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News for Tuesday, February 18, 2014
Sunday School Lesson — Bible Studies for Life
Feb. 23: If God Is Good, Why Is There Suffering?
By Josh Moore
Focal Passage: Job 30:26-31; 42:1-6
The problem of evil has caused many to doubt the existence of God. The Bible declares our Creator to be all-powerful and benevolent, yet evil exists. This apparent contradiction leads many to argue that God is either evil Himself or somehow not able to prevent such suffering from taking place. In addition, many point to the overwhelming scope of evil in our world and question why a good God would allow such extreme atrocities in humanity. How should Christians respond to questions such as these? The book of Job directly confronts this problem, highlighting the human frustration with evil. Yet, Job concludes with God’s powerful answer, eliciting from us a response of awe and faith.
Suffering is universal (Job 30:26-31). The Bible describes Job as “blameless, upright, fearing God, and turning away from evil” (Job 1:1). Yet throughout the book we read of the sufferings heaped upon him. Jesus Christ Himself said that God “causes His sun to rise on the evil and the good and sends rain on the righteous and the unrighteous” (Matthew 5:45).
Job is a great biblical example that no human is immune from sorrow and grief. Yet we must never blame God for this evil in our lives. The cause of evil in this world stems from the fall of Adam and Eve in the Garden of Eden. Because of the Fall, the creation has “been subjected to futility” (Romans 8:20). Instances of suffering in our lives are reminders that we live in a fallen world. The great extent to which this evil pervades our society and natural world demonstrates to us the immense tragedy of our fallenness throughout human history. Death comes because we rebelled against God, causing sickness, disease, and natural calamity to invade our lives. The Bible teaches that this was not God’s intention for His handiwork (Genesis 1:31), and that the created order groans with anticipation and hope that one day it will “be set free from its slavery to corruption into the freedom of the glory of the children of God” (Romans 8:21). Each time we encounter suffering, we as followers of Christ should grieve the state of the fallen world, recognizing the spiritual warfare being waged against the children of God.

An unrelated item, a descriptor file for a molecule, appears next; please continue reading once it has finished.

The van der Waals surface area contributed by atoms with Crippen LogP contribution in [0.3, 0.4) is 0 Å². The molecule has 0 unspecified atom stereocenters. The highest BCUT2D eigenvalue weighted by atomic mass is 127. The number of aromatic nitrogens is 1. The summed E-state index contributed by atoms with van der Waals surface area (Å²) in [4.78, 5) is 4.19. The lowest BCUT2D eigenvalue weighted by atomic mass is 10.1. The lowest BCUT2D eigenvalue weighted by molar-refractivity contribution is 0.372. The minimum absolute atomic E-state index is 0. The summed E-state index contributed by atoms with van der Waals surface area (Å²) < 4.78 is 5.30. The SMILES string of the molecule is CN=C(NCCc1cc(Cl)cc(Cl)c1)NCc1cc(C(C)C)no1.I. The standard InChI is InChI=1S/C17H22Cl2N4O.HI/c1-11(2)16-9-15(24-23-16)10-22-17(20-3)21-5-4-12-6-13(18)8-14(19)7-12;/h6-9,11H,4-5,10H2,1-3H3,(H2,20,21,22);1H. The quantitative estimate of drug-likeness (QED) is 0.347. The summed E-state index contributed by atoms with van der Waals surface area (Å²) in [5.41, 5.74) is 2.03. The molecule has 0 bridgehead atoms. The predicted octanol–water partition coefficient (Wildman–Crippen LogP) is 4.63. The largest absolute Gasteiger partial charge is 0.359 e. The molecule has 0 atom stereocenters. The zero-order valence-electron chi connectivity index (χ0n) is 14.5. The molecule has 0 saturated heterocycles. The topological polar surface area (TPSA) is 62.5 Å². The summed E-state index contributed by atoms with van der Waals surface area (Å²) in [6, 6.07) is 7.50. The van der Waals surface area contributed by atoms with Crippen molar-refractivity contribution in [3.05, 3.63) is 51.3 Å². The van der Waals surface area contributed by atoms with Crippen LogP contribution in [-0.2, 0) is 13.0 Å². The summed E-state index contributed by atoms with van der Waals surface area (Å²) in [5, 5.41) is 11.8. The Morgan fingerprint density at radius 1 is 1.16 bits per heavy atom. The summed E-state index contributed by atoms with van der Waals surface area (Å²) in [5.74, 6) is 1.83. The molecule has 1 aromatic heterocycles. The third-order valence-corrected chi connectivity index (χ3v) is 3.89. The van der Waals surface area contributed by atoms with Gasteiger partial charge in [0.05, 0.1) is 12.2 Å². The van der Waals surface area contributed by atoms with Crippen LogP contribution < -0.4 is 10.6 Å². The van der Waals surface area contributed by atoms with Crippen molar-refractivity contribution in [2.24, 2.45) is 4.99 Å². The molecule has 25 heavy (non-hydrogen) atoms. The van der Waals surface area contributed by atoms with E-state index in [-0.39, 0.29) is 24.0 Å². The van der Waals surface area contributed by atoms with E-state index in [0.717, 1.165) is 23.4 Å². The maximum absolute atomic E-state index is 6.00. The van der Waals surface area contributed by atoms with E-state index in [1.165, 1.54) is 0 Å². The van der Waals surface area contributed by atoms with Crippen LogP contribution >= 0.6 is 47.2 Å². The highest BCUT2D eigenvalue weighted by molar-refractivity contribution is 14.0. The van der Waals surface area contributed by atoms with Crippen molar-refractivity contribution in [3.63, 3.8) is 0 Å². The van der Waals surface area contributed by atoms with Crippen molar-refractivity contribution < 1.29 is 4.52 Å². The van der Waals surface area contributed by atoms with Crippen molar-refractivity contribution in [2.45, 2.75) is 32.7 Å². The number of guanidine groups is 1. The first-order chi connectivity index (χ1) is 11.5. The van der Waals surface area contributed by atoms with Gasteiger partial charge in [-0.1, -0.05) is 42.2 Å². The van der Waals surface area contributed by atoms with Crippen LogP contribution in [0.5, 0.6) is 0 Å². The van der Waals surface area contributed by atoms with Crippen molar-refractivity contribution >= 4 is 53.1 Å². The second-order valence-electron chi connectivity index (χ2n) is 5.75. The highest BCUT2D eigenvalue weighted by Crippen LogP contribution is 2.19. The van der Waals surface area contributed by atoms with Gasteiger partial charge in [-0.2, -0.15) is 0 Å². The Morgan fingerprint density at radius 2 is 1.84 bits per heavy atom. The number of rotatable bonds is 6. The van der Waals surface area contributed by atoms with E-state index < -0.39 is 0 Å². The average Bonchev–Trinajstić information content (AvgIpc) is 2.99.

God is sovereign (Job 42:1-3).Yet God is in control. Evil has not taken our Lord by surprise. God answers Job’s frustrations out of the whirlwind of His might, placing us in right perspective to the sovereign Lord of the universe. Job responds to the sovereignty of God in speechless awe. Although we often strain to find answers in the midst of life’s tragedies, the best response is to rest in the providence of God. God takes the immense evil in the world throughout history and works all things out for the good of those who love Him and are called according to His purpose (Romans 8:28). The cross is the most explicit picture of this. Here God used the schemes of evil and godless men to nail His only Son to a pagan cross of execution so that He might forgive us of our sins (Acts 2:22-24).
We should draw close (Job 42:4-6). Not only does Job react with awe in the presence of God’s sovereignty, but he also confesses to the Lord his repentance, drawing near to Him in faith. The Lord draws “near to the brokenhearted and saves those who are crushed in Spirit” (Psalm 34:18). Although suffering stretches our view of God’s providence, it is His watchcare over our lives that serves as our ballast to endure the storms of life.
Jesus Christ our Lord can sympathize with our sufferings, having endured the cross, so that we may draw near with confidence to the throne of grace, to receive mercy and find grace in time of need (Hebrews 4:16).
— Moore is the director of church relations at Union University in Jackson. He also serves as pastor of Fellowship Baptist Church, Milam.
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